In case any reader is unaware, this is the time of year that Muslims fast for Ramadan.  A few months ago there was a movement during the Christian time of Lent when a number of Muslims joined Christians in fasting for Lent.  The group called themselves Muslims4Lent (See: Muslims4Lent Reflections) and now in mutual solidarity there is a group called Christians4Ramadan.  I have been following a blog hosted by a distant relative who converted to Islam a few years ago.  Having come from a Christian background, she has a passion for Interfaith dialogue, not just between Christian and Muslim but also among those of other faiths and none. During Ramadan, she asks guests to post something of their experiences on her blog every day. So far we have had articles written by a Christian vicar married to a Hindu, a Christian married to a Muslim, a Sikh woman, a Buddhist experience in Myanmar (Burma), a Wiccan, a Humanist, and a Heathen.

I have found all of the articles very interesting and eye-opening. I can almost see many Christian hands going up in horror at the thought. Surely I've now clearly lost the plot altogether! Actually reading some of these blog posts has made me realise that the many different faiths are each trying to live good lives, aware of the deep spiritual dimension within themselves. Each one is obviously influenced by their culture and life experiences. But I have been aware that we are all on a similar journey to the same end goal except that we are travelling from different starting points and going different routes and preferring different methods of getting there.

Jesus showed his love for all with interactions with the Phoenician woman (the immigrant), the Samaritan woman at the well (the one who left the true Jewish religion), the centurion whose servant was ill (the enemy, invader, part of an occupying army) and so on.  He didn't tell them to leave their way of life but still had time for them, showing compassion and helping them. The Old Testament also has examples of interfaith living.  We are familiar with the story of Naaman the leper, an important official in the country where the Israelites were taken captive. Moses' father-in-law Jethro was not Hebrew and Abraham acknowledged Melchizedek as a holy man.  Contrary to what many Christians think, God doesn't actually belong to us or our religion. It's the other way around. We as his creation belong to Him - and that includes all of humanity.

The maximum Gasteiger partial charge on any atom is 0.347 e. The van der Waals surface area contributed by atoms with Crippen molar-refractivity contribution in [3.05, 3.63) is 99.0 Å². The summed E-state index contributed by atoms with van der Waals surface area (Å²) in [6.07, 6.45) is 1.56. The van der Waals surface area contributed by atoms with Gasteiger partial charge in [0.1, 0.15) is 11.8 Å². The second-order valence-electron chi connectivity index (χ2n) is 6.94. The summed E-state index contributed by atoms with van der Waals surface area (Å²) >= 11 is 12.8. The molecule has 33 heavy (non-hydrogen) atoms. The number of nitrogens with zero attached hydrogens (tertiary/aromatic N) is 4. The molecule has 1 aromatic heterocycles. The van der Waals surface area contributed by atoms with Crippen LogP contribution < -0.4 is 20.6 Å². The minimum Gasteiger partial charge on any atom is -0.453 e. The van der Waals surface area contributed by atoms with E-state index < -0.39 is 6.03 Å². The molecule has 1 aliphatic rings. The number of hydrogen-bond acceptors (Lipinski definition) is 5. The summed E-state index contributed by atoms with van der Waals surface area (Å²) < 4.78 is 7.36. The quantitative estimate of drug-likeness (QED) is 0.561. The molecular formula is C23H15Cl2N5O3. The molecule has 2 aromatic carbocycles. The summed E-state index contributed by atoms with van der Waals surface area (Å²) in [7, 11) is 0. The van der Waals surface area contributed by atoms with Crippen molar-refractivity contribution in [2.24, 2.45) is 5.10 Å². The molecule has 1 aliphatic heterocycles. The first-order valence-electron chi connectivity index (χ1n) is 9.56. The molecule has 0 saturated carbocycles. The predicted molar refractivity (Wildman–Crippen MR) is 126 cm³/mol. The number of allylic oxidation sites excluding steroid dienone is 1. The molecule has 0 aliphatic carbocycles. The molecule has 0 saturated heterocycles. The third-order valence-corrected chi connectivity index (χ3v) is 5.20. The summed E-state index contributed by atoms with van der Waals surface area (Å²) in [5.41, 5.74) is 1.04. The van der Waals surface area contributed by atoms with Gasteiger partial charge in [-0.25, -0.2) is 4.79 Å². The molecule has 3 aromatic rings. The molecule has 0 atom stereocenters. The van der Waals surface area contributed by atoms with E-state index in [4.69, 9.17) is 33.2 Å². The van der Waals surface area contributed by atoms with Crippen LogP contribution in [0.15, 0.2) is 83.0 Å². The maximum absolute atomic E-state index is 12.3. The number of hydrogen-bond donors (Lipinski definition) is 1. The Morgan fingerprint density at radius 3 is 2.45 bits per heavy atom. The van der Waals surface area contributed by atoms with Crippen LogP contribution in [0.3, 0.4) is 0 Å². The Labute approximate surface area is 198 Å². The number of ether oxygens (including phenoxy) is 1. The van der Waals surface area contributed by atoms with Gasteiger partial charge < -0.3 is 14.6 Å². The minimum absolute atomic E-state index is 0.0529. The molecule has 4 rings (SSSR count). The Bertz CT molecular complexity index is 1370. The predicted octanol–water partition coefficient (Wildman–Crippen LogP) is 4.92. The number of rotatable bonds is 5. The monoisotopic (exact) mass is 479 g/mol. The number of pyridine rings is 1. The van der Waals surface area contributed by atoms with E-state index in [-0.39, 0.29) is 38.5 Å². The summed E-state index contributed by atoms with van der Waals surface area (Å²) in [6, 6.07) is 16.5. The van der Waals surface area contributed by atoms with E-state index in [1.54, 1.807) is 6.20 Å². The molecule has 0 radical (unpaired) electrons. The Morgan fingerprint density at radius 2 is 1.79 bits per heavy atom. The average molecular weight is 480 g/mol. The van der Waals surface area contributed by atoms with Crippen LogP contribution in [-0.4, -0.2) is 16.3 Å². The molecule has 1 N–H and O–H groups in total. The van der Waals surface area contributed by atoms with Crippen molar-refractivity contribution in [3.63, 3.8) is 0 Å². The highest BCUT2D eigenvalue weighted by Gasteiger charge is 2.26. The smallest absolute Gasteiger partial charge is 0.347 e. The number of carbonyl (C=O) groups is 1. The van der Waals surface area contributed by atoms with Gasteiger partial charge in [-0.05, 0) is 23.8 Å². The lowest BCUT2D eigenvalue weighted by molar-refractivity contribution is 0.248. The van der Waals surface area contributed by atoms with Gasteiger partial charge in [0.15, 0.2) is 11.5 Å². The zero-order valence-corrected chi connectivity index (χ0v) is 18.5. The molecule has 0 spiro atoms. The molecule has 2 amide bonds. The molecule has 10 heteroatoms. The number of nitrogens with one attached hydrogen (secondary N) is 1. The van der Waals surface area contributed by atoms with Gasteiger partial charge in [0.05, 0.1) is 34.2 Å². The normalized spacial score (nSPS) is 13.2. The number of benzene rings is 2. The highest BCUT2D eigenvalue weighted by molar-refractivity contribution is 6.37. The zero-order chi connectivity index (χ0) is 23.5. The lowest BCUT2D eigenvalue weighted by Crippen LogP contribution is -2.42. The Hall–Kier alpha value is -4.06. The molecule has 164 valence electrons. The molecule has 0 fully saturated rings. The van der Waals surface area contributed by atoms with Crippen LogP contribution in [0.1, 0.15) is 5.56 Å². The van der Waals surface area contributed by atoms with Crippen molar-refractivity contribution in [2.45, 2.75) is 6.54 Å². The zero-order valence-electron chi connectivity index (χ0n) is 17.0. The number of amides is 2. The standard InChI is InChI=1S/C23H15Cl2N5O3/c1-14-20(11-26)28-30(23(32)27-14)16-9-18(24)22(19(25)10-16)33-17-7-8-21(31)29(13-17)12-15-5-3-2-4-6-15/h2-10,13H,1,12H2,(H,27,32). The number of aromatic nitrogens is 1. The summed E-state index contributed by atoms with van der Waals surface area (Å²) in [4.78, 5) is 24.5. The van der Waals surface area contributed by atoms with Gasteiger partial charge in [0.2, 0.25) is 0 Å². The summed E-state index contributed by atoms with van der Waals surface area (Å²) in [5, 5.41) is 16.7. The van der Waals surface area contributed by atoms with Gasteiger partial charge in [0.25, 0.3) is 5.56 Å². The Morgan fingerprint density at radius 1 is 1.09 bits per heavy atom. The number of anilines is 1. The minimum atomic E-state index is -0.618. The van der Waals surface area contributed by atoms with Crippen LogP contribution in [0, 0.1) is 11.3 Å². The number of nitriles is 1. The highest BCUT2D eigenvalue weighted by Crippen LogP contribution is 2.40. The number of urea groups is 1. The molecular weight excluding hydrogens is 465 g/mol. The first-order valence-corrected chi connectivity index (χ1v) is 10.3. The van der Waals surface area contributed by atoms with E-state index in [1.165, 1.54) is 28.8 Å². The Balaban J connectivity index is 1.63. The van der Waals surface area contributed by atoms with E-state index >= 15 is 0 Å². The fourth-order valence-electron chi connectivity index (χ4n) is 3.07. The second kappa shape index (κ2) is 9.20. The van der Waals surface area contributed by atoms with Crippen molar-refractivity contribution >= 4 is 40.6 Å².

What has challenged me this week has been words of the Heathen on the above mentioned blog: A Heathen's Suggestions for Helping Others Explore Faith.  He helps friends find their own faith even if they disagree with him and end up believing something completely different. Would I do that?  So often we make friends with someone of a different faith really in order to convert them to ours, if we're truly honest. We think we are right and we have the only true way and we remain friends only as long as there seems to be some glimmer of hope that they will convert to our way of thinking and come to our place of worship. That's the main problem in the world, that there is upheaval and wars between those of different faiths, fighting it out as if that would prove who is right.

It's not about watering-down our own faith but it is about really accepting that maybe there is more than one way; that we all belong to God; that we are all on our own different journey of faith; that God loves us all. Acceptance, not just tolerance. Very difficult at times but much better than killing each other to try to prove a theological argument. As Richard Rohr says in one of his meditations this week;


'If you really believe in the values you say you believe in, then put them into practice. 
Don't waste any time trying to prove someone else is wrong or evil.  Just live what you believe.'  


Amen! We are all on our own faith path of discovery and I am sure that as God guides and directs me, so he is more than capable of doing the same in the lives of others, whatever faith they seek to follow.

Having listened to the horrors on the news yesterday [Friday 26th June], I am even more certain that interfaith dialogue is a need for our time so that we can have discernment and know the difference between those who truly seek to live out their faith, cultivate that spiritual inner being and seek to help others, and not confuse them with those who twist and misuse the name of a religion and words of Sacred writings in order to inflict terror, killing any who don't see things the way they do.  Such people are not true to the religion they profess. Tit-for-tat killing gets us nowhere except deeper into the horrors of war. So, those of us who call ourselves followers of Jesus, maybe it's time to put into practice the way he showed us, really follow him in actions as well as words and have a little more interfaith dialogue and understanding.  Love not hate.



You can follow Mavis blog here: Mavis's Musings